The Tories are talking about more austerity and we need to shut it down, argues Kevin Potter
Boris Johnson took office pledging that he would end austerity (something Theresa May had already claimed to have done). In many ways we have reason to believe that he did actually intend to open the government cheque book. His election pledges included: roll out of superfast broadband, six new hospitals (discounting the non-existent ones he made up during the election), £20bn for day-to-day NHS spending, 50,000 new nurses and additional (if paltry) money for schools among other spending pledges.
This is not to say their pledges came anything close to overturning the devastation of a decade of Tory austerity and they certainly weren’t offering anything to redress the UK’s grotesque inequalities in wealth and power. But, cynical and untrustworthy as Johnson is, the shift in rhetoric did signal that even the Conservatives had come to accept that austerity was unpopular and discredited and that a change of course was needed to avoid electoral disaster.
Then came the coronavirus. It immediately exposed the Tories' true colours as we saw when their first instincts were to protect profits, at the expense of lives, with their herd immunity ‘strategy’. The public didn’t fall for it and Johnson was forced to backtrack and take measures to declare the lockdown, in effect freezing the economy.
Worse still from a Tory perspective is that - faced with the prospect of mass unemployment, collapse of the small business sector and a tidal wave of evictions and homelessness - they were forced to support wages through the furlough scheme and other state aid measures. The predicted cost is likely to be in the region of £300 billion. Yet, despite these and similar measures being taken by countries around the world, a severe global recession is unavoidable.
The question, as in every crisis, is how will we get out of it and who will pay? The response to the 2008 banking crash was the transfer of private debt onto the public balance sheet, which was then used as a foil to impose an ideological attack on what was left of the welfare state through austerity.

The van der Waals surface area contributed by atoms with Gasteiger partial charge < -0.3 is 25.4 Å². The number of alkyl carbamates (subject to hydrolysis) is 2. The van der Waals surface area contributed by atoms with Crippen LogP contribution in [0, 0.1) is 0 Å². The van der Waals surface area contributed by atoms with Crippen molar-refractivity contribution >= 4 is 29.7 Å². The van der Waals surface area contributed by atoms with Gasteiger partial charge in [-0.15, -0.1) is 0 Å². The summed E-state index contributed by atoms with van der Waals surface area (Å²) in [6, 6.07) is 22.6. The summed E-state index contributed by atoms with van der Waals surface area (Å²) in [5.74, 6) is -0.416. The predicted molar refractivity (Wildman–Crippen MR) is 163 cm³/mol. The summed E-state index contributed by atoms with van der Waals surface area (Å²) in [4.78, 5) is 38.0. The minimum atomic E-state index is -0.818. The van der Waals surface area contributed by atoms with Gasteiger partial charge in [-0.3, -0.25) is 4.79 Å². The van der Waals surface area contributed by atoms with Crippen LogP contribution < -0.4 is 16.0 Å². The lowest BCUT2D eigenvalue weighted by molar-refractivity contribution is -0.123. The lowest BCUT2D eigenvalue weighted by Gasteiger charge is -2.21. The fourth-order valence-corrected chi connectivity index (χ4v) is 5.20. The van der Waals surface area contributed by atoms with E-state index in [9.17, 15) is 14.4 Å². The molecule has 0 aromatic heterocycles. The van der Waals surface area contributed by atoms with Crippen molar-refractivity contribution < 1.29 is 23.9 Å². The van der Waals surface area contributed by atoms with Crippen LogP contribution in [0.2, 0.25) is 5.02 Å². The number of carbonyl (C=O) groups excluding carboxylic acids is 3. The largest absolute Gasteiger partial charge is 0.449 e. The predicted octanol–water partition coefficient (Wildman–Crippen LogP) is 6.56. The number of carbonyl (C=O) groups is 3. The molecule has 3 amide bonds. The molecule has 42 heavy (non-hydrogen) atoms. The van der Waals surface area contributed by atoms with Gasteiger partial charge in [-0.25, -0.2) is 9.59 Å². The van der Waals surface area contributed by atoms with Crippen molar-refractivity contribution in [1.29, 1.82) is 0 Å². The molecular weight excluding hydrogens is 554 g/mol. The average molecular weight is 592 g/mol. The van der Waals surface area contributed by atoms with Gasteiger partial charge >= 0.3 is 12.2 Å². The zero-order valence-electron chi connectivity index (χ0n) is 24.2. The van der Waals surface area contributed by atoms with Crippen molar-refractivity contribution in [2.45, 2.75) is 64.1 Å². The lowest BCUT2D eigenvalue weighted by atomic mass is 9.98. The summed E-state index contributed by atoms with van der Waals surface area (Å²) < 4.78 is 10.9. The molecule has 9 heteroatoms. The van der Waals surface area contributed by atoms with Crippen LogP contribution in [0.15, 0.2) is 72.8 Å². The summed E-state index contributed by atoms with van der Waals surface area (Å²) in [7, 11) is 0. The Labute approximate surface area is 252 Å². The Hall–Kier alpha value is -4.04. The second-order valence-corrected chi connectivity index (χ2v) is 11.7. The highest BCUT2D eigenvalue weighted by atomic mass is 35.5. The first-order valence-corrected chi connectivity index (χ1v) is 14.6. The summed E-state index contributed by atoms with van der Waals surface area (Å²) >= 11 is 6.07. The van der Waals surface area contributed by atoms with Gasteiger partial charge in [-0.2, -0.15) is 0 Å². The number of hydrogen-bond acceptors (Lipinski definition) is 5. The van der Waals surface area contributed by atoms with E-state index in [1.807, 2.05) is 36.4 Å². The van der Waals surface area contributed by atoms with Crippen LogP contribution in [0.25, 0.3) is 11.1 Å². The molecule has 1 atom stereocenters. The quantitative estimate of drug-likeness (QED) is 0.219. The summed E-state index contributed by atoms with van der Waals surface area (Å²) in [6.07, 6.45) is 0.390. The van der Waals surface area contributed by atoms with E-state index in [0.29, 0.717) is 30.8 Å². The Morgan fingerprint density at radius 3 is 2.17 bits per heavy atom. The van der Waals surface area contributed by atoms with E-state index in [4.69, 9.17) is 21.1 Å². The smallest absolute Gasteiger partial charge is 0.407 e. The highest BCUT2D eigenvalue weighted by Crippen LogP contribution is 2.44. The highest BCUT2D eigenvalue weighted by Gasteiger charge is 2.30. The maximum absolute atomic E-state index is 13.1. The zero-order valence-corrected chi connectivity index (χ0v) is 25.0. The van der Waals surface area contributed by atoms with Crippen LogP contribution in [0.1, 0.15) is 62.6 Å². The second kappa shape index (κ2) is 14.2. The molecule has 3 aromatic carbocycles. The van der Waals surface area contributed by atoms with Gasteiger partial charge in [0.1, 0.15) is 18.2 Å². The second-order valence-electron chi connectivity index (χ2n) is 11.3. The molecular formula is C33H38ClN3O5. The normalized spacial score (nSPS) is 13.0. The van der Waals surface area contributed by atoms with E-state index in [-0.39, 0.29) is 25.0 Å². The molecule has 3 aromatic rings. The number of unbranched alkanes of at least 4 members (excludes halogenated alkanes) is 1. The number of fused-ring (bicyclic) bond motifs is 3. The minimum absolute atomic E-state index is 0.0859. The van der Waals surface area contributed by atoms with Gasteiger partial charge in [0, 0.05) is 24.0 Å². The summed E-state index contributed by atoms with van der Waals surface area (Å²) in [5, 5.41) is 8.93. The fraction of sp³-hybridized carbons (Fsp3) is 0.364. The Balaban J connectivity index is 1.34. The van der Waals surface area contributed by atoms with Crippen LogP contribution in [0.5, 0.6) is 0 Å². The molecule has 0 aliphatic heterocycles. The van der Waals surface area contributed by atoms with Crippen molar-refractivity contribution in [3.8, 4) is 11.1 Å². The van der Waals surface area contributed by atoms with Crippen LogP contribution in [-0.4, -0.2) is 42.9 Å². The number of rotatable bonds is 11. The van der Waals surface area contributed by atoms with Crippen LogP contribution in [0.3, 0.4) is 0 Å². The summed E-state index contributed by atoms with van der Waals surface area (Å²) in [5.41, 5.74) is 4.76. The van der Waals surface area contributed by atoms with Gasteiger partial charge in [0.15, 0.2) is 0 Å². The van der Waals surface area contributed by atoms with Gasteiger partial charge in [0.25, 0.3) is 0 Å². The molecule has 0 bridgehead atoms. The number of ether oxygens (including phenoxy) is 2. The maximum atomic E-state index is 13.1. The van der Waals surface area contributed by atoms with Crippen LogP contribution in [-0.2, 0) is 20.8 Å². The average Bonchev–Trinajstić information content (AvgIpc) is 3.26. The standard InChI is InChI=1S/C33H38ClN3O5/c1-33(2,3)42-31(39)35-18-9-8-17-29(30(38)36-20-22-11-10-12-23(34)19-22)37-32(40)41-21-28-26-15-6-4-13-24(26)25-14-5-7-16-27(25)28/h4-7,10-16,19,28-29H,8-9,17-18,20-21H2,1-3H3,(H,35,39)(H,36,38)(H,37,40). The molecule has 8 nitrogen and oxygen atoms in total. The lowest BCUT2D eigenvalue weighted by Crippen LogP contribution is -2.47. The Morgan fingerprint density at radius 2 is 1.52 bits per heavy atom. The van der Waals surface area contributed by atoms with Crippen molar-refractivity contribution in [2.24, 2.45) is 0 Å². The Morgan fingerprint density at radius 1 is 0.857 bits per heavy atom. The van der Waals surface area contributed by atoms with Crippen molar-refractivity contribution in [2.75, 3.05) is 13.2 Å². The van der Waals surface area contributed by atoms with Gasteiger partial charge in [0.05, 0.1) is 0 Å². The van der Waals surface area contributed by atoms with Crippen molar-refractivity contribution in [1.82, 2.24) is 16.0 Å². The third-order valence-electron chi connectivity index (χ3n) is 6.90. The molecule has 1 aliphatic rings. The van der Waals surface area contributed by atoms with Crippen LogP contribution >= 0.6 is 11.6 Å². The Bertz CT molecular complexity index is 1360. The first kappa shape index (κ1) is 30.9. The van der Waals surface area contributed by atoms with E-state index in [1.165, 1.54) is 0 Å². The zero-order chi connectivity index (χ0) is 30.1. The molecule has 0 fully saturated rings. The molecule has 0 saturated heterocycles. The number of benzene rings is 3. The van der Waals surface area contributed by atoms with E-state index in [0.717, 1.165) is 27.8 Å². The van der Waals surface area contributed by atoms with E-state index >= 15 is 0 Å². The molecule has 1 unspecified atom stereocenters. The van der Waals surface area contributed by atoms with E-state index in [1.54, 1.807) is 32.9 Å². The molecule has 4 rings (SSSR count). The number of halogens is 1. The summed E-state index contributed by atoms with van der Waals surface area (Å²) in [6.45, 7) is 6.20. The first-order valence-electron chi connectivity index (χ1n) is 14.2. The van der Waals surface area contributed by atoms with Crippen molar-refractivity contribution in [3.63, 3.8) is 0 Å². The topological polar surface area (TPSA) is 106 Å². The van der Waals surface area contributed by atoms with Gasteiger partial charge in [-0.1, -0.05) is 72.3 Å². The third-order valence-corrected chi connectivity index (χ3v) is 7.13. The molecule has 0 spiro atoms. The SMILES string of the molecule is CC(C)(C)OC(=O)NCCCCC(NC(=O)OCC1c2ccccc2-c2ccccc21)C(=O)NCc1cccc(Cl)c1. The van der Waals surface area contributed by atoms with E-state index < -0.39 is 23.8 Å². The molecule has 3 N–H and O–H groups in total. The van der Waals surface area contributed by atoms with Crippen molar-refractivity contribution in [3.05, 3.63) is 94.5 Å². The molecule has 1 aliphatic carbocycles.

Profits were partially restored. The fortunes of the rich grew while the majority were made to suffer falling wages and declining living standards. Meanwhile, government borrowing continued to soar and demand in the real economy shrank as people were impoverished. In short, as was known from the outset, you cannot cut your way to economic prosperity.
Yet, despite this being a matter of recent history, being exposed as a con, being hated by the public and being demonstrably a complete failure even on its own terms, it seems that sections of the British establishment are keen to impose another round of austerity. A treasury document drawn up for Chancellor Rishi Sunak was reported in a recent Times article. Incredibly it looks to further cuts, while talking of ending the pension triple lock, introducing public sector pay freezes and hiking up income tax and VAT.
Sheer cruelty aside, this is nothing short of insanity.
The coming recession will almost certainly be characterised by a collapse in demand as people lose jobs and income. Discretionary spending will fall away affecting retail, tourism, entertainment, from which even investors will not be shielded.
Yet here we have the civil service proposing cuts that will compound the situation. Proposing the same, intellectually bankrupt, supply side measures that have failed so catastrophically in the last decade and in circumstances where there is nothing left to cut. We must defeat any renewed efforts to impose austerity.
The only route out of the coming recession, even on capitalist terms, will require investment. Investment in good, green, jobs, in housing, in infrastructure, in welfare and health.
Capitalism relies on consumption, but people with nothing cannot consume. Yet, rather than invest, it seems some in the Treasury believe a second squeeze of the stone will miraculously yield blood. The good news is that the lies and incoherence of the austerity argument are now laid bare. There is no public appetite for it and no agreement within the ranks of capital.
For the left there remains an opportunity to build a better world out of the wreckage of the crisis - to ensure that neoliberal ‘normality’ does not return. Our immediate task remains to defend lives in the face of a callous and incompetent government. But looking ahead it seems possible that we may have to face down the ghost: the dangerous idea that is austerity.
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